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Sunday, April 15, 2018

IRS Provides Some Relief for Post-Divorce Grantor Trust Rule Issues

During happy days, one spouse (call him or her the “Donor Spouse”) sets up an irrevocable trust for the benefit of the other spouse (call him or her the “Donee Spouse”). Under Code §672(e)(1)(A), a grantor of a trust is treated as holding any power or interest in a trust that is held by an individual who was the spouse of the grantor at the time of the creation of such power or interest. This typically results in grantor trust status for the trust since the Donor Spouse is treated as having retained rights to income and principal in the trust - with the Donor Spouse being taxable on some or all of the trust income.

Fast forward, and the happy couple is not so happy. They divorce, but the trust lives on. Since the testing under Code §672(e)(1)(A) of the spousal relationship that gives rise to the grantor trust status looks to the time of the creation of the trust, not the status in any later tax year, the Donor Spouse continues to be taxable to the Donor Spouse after the divorce. This is typically an unexpected and unwanted surprise to the Donor Spouse.

Previously, Code §682 remedied this circumstance by providing the Donee Spouse would be taxable on the income. Even then, it was not a perfect solution, with some income potentially remaining taxable to the Donor Spouse, such as capital gains.

In the 2017 Tax Act, special rules allowing shift of alimony tax consequences to a payee spouse were repealed. As part of that repeal, Code §682 was removed from the Code. This presents at least two major issues.

First, what happens to trusts that were formed prior to the repeal of Code §682? Notice 2018-37 has answered this question. It indicates that regulations will be issued to provide that former Code §682 will continue to apply to those older trusts, so the Donee Spouses will remain taxable thereunder. However, this applies only to spouses divorced or legally separated under a divorce or separation instrument executed on or before December 31, 2018, unless that instrument is modified after that date and the modification provides that the changes made by the 2017 tax act apply to the modification.

The second major issue is what happens to trusts for spouses whose divorce or separation occurs after December 31, 2018? Without Code §682, Donor Spouses should remain taxable on those trusts under the grantor trust rules because Code §672(e)(1) continues to apply. Ramifications for persons setting up spousal trusts, either during the marriage or providing for them in prenuptial or postnuptial agreements, is to consider these issues and perhaps to come up with a way to terminate the grantor trust treatment to the Donor Spouse upon divorce if that is the desired arrangement. One way perhaps may be to terminate the trust upon divorce - as to who the assets will be payable can be worked out with regard to the other tax and planning consequences to such a termination or having such a termination provision in existence (e.g., provisions relating to the qualification for and termination of QTIP trust status). Another might be to trigger a mandatory reimbursement provision for the taxes to the Donor Spouse from the trust, or other Donee Spouse assets (again, subject to other applicable tax and planning considerations).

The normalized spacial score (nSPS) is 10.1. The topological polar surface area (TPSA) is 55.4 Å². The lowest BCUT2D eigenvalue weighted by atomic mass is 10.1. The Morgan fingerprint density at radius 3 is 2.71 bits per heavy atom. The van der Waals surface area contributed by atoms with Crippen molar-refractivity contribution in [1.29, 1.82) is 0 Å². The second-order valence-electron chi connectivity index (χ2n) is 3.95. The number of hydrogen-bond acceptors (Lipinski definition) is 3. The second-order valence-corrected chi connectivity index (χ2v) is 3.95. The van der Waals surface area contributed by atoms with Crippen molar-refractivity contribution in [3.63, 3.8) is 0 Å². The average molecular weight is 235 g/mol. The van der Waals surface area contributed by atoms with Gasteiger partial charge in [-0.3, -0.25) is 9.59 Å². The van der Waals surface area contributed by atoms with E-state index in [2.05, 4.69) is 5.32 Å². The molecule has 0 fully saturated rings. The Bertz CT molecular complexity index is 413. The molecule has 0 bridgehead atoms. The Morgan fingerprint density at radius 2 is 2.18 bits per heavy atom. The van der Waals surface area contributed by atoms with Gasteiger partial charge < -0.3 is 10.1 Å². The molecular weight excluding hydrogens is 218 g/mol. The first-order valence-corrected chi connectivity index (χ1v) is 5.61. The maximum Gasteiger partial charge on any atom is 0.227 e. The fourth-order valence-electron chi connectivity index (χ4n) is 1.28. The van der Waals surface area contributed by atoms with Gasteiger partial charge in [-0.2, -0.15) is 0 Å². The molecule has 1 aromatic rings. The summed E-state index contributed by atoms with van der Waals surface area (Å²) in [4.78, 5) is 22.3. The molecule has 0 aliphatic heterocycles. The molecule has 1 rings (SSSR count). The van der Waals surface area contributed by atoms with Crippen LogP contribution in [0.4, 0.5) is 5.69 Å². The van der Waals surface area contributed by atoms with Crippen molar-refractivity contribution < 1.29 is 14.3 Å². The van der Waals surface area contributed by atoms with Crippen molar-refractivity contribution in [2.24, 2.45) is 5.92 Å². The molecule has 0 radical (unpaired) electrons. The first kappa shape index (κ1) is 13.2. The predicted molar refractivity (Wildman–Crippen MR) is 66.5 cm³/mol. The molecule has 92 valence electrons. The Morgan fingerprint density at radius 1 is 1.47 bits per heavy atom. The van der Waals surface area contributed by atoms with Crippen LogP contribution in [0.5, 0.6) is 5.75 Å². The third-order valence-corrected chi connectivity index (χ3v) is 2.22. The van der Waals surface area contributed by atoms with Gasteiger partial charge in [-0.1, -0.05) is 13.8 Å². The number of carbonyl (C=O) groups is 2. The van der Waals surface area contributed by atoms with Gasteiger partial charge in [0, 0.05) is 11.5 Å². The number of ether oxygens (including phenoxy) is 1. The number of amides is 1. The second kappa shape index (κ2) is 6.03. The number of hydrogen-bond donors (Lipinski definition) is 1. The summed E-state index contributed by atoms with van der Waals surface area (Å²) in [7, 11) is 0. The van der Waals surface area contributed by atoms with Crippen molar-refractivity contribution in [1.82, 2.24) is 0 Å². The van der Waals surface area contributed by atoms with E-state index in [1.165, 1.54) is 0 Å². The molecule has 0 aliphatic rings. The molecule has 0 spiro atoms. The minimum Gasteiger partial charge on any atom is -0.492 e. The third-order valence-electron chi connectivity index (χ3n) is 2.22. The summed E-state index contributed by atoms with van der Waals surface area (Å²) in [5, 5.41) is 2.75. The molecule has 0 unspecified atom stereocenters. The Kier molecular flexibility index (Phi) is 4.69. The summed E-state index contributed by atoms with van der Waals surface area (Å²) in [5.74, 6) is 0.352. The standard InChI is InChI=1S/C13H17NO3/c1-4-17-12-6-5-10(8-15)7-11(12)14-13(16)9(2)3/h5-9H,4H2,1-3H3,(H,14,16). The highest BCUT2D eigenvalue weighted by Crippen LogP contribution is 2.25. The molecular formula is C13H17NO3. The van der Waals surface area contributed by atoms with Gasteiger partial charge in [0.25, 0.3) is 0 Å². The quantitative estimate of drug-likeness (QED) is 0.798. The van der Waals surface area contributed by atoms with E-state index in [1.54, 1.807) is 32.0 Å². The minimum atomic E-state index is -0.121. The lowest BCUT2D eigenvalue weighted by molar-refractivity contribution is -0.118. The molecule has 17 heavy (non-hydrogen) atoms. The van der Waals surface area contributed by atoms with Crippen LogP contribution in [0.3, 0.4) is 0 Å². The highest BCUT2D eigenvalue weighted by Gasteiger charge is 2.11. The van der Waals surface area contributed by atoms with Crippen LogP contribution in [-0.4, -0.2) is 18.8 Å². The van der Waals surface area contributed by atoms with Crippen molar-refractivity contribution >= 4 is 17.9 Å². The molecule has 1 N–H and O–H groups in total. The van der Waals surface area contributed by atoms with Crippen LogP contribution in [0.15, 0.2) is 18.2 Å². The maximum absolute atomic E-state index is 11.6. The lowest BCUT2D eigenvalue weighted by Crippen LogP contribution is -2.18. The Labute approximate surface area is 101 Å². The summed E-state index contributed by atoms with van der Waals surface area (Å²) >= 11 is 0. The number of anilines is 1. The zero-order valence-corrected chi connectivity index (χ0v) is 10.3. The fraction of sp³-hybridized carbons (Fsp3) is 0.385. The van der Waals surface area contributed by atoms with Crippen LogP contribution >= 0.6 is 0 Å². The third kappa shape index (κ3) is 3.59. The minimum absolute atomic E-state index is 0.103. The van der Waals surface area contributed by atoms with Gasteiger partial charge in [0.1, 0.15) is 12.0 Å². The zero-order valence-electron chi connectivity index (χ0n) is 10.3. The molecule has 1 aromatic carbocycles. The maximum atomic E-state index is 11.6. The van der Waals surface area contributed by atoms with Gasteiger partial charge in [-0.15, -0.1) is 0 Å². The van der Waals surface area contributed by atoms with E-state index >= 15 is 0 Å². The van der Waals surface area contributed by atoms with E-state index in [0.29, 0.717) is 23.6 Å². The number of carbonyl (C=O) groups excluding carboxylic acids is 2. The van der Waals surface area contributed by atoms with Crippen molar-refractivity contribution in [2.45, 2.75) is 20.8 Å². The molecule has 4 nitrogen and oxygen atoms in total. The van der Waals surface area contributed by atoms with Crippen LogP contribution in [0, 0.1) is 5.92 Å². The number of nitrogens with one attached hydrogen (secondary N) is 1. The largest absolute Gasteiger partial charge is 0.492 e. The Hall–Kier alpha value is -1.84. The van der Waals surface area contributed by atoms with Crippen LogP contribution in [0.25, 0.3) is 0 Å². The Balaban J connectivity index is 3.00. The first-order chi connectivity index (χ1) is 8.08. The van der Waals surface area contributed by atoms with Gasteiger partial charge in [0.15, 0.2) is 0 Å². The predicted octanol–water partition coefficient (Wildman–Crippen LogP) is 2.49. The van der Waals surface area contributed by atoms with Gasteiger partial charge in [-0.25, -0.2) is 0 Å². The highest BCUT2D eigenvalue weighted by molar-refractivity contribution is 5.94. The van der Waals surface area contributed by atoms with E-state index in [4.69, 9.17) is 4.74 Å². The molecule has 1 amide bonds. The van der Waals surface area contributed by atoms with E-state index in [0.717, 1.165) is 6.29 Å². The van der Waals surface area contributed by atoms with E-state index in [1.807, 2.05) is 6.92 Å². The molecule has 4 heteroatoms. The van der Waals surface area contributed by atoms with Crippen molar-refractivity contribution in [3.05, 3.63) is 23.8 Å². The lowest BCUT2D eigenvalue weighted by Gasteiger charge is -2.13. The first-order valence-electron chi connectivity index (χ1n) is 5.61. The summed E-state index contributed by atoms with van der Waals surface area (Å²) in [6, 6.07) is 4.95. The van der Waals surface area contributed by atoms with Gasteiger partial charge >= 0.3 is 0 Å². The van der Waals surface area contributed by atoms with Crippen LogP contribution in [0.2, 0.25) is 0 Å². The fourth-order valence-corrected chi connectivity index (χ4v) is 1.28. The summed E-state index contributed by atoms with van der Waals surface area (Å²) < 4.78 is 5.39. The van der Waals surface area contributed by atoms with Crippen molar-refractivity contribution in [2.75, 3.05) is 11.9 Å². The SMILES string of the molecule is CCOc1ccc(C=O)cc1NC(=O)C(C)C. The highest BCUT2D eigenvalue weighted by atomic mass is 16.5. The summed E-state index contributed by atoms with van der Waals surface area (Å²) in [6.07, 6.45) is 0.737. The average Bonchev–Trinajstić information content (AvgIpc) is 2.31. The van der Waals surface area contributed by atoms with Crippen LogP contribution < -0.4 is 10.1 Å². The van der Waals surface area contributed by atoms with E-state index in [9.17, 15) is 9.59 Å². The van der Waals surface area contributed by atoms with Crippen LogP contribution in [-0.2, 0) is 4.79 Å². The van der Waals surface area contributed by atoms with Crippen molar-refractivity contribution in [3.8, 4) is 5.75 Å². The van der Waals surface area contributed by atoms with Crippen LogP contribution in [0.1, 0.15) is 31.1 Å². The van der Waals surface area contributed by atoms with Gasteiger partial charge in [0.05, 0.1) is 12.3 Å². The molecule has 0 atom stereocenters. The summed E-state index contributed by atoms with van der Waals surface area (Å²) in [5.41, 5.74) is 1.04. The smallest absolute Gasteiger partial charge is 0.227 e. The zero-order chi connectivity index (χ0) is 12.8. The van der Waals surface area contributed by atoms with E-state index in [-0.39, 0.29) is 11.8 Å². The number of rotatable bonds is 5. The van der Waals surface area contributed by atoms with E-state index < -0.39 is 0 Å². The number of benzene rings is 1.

The Notice does request comments on whether guidance is needed regarding the continued application of the grantor trust provisions after divorce or separation. Perhaps Treasury is thinking about instituting its own regulatory relief to the application of the grantor trust rules after divorce or separation, but the Notice provides no indication that is on the table.

Notice 2018-37 (4/12/2018)

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